Bill Gothard and his abuse scandal escalated on Wednesday when ten more women filed a lawsuit against Gothard, a longtime leader of the Christian homeschooling ministry with close ties to the “19 Kids and Counting” reality TV family, the Duggars. According to the lawsuit, the women are accusing Gothard of sexual harassment, sexual abuse, and rape. They are also suing the Institute in Basic Life Principles (IBLP) for negligence in responding to reports of abuse.
While Gothard denies any wrongdoing, according to a January 8 Investigative Fund report, the lawsuit reveals some shocking details about Gothard’s abuse that dates back over decades. The complete text of the lawsuit has been published.
According to the lawsuit, defendant William W. Gothard, an Illinois resident, was the founder and President of IBLP until he resigned in 2014 following first allegations of abuse. The lawsuit also points out that throughout the organization’s history, it has been “maintained, managed and controlled by a core group of male executives, management employees, and male directors.”
“From at least 1991 until the date of this filing, the CONTROL GROUP of the IBLP (with the exception of JOHN STANCIL AND ANTHONY BURRUS who recently resigned from the IBLP/Board), have failed in their obligation to protect young women who were present on the IBLP property as participants, interns, volunteers, counselees, or employees (through the IBLP’s various agents and employees) and that failure has caused harm to the ten (10) Plaintiffs named herein, amongst others, for reasons set forth in more detail below.”
The details that are being described in the lawsuit are a nightmare involving sexual abuse, sexual harassment, inappropriate touching of often minors who had come to the institute to receive counseling.
“Bill Gothard’s molestation of Ms. Wilkinson most frequently occurred while Bill Gothard was counseling Ms. Wilkinson in his home office. The home was provided by IBLP. … The molestation included Bill Gothard placing his hands on Ms. Wilkinson’s breasts and on her thighs – up to her genitals, while she was clothed.” Since Gretchen Wilkinson was a minor at the time of the sexual abuse, Gothard’s conduct is considered to be childhood sexual abuse, a criminal offense.
The stories of Plaintiffs Jane Doe I and Jane Doe II revealed in the lawsuit are even more frightening. Jane Doe I was sexually abused by her adoptive father, brother, and grandfather over years. When she informed Gothard of her physical, psychological and sexual abuse, she was told to “let go of her rights,” and to “stop being rebellious.” “Bill Gothard always made the abuse JANE DOE’s fault.” After Gothard told her that adopted children were a sin and that they had to go back to their biological family, she was kicked out by her adoptive parents.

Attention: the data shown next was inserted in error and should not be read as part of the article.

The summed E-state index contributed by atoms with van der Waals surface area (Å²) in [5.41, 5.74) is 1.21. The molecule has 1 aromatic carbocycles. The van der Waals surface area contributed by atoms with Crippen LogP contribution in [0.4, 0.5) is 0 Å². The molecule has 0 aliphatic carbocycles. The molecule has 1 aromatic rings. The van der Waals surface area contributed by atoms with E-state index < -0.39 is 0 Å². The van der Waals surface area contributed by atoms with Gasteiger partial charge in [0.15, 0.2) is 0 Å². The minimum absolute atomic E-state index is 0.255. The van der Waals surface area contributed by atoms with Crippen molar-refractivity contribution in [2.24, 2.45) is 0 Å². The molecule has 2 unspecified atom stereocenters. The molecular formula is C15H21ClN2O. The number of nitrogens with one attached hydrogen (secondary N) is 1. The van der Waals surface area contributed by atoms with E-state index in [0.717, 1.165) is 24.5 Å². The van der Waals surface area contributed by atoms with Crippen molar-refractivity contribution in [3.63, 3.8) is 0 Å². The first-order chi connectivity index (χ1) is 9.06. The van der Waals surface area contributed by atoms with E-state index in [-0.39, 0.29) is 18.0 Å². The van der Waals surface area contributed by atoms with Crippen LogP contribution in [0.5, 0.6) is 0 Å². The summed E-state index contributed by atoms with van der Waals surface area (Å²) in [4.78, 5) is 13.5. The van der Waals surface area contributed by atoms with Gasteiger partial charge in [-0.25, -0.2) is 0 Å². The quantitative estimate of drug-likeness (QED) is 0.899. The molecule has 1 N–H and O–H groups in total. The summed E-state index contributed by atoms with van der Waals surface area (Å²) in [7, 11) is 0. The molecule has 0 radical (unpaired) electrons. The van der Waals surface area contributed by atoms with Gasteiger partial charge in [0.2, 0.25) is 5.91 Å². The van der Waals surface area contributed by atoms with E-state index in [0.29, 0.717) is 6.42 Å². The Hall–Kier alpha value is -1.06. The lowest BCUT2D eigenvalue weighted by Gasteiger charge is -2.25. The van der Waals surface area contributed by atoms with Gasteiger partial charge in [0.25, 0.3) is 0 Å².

Jane Doe II had been raped by her father and other relatives and sold for sex by her father through commercial sexual exploitation and human trafficking. When she came to IBLP for help, she was raped by Kenneth Copley, an IBLP counselor and employee.
Charis Barker, another plaintiff of the lawsuit, was enrolled in IBLP by her trusting family at the age of six. When Barker was a teenager, “Bill Gothard also sexually harassed Ms. Barker by exposing himself to her.” Barker published the details of her abuse and how her father had taken her virginity at the age of seven in Charlotte’s Story: “I recognize that Bill didn’t take my virginity; my father did that.” But Gothard “knew what my father had done to me, but he called me into repentance for my own sins without confronting my father or addressing his sin. I was a temptation to men; Bill Gothard told me that I had tempted my own father.”
The 104-page lawsuit continues to describe Bill Gothard sexual abuse of other female victims and IBLP’s cover-up of the abuse. Gothard has never been married and so far only women have come forward to share their abuse by him. In Exhibit B of the lawsuit, Gothard writes, “I have realized how wrong and insensitive I was to only select certain types of young people, especially young women … I pray sincerely that God will bring healing to each individual that I have so grievously damaged.”